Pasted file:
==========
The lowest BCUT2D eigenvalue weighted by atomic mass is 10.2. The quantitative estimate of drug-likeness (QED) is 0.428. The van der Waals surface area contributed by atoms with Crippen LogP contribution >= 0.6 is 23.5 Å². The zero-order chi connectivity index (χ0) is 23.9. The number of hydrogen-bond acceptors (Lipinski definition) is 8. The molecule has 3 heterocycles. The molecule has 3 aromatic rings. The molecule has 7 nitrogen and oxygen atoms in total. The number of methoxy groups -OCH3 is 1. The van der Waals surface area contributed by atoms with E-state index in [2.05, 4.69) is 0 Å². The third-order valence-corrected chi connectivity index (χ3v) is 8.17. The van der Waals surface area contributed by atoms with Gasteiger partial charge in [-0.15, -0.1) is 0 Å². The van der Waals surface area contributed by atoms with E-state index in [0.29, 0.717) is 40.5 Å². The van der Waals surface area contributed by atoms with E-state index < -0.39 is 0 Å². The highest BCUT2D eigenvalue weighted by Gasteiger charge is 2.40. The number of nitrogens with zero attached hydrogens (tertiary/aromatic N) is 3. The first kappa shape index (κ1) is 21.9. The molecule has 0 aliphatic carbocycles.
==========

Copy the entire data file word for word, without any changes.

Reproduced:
The lowest BCUT2D eigenvalue weighted by atomic mass is 10.2. The quantitative estimate of drug-likeness (QED) is 0.428. The van der Waals surface area contributed by atoms with Crippen LogP contribution >= 0.6 is 23.5 Å². The zero-order chi connectivity index (χ0) is 23.9. The number of hydrogen-bond acceptors (Lipinski definition) is 8. The molecule has 3 heterocycles. The molecule has 3 aromatic rings. The molecule has 7 nitrogen and oxygen atoms in total. The number of methoxy groups -OCH3 is 1. The van der Waals surface area contributed by atoms with E-state index in [2.05, 4.69) is 0 Å². The third-order valence-corrected chi connectivity index (χ3v) is 8.17. The van der Waals surface area contributed by atoms with Gasteiger partial charge in [-0.15, -0.1) is 0 Å². The van der Waals surface area contributed by atoms with E-state index in [0.29, 0.717) is 40.5 Å². The van der Waals surface area contributed by atoms with E-state index < -0.39 is 0 Å². The highest BCUT2D eigenvalue weighted by Gasteiger charge is 2.40. The number of nitrogens with zero attached hydrogens (tertiary/aromatic N) is 3. The first kappa shape index (κ1) is 21.9. The molecule has 0 aliphatic carbocycles.